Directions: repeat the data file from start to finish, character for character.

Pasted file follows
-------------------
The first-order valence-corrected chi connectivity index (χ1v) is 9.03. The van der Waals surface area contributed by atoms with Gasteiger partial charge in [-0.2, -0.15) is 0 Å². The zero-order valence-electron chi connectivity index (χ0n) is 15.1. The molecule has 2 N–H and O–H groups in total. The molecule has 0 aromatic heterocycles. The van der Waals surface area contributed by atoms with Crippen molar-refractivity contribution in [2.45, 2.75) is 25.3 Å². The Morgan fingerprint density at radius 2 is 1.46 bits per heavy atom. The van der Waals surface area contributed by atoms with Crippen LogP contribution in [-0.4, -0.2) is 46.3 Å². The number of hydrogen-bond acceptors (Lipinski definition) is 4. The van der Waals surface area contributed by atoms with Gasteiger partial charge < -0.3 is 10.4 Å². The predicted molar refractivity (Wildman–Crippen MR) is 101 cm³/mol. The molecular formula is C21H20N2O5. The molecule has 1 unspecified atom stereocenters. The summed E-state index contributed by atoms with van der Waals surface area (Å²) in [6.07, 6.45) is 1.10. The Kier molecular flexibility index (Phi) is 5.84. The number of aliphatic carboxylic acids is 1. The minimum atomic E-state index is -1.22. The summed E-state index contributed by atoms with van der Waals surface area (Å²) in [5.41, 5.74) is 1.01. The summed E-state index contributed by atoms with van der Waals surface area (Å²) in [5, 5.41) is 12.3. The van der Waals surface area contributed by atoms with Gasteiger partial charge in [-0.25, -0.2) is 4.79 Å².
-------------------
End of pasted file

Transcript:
The first-order valence-corrected chi connectivity index (χ1v) is 9.03. The van der Waals surface area contributed by atoms with Gasteiger partial charge in [-0.2, -0.15) is 0 Å². The zero-order valence-electron chi connectivity index (χ0n) is 15.1. The molecule has 2 N–H and O–H groups in total. The molecule has 0 aromatic heterocycles. The van der Waals surface area contributed by atoms with Crippen molar-refractivity contribution in [2.45, 2.75) is 25.3 Å². The Morgan fingerprint density at radius 2 is 1.46 bits per heavy atom. The van der Waals surface area contributed by atoms with Crippen LogP contribution in [-0.4, -0.2) is 46.3 Å². The number of hydrogen-bond acceptors (Lipinski definition) is 4. The van der Waals surface area contributed by atoms with Gasteiger partial charge < -0.3 is 10.4 Å². The predicted molar refractivity (Wildman–Crippen MR) is 101 cm³/mol. The molecular formula is C21H20N2O5. The molecule has 1 unspecified atom stereocenters. The summed E-state index contributed by atoms with van der Waals surface area (Å²) in [6.07, 6.45) is 1.10. The Kier molecular flexibility index (Phi) is 5.84. The number of aliphatic carboxylic acids is 1. The minimum atomic E-state index is -1.22. The summed E-state index contributed by atoms with van der Waals surface area (Å²) in [5.41, 5.74) is 1.01. The summed E-state index contributed by atoms with van der Waals surface area (Å²) in [5, 5.41) is 12.3. The van der Waals surface area contributed by atoms with Gasteiger partial charge in [-0.25, -0.2) is 4.79 Å².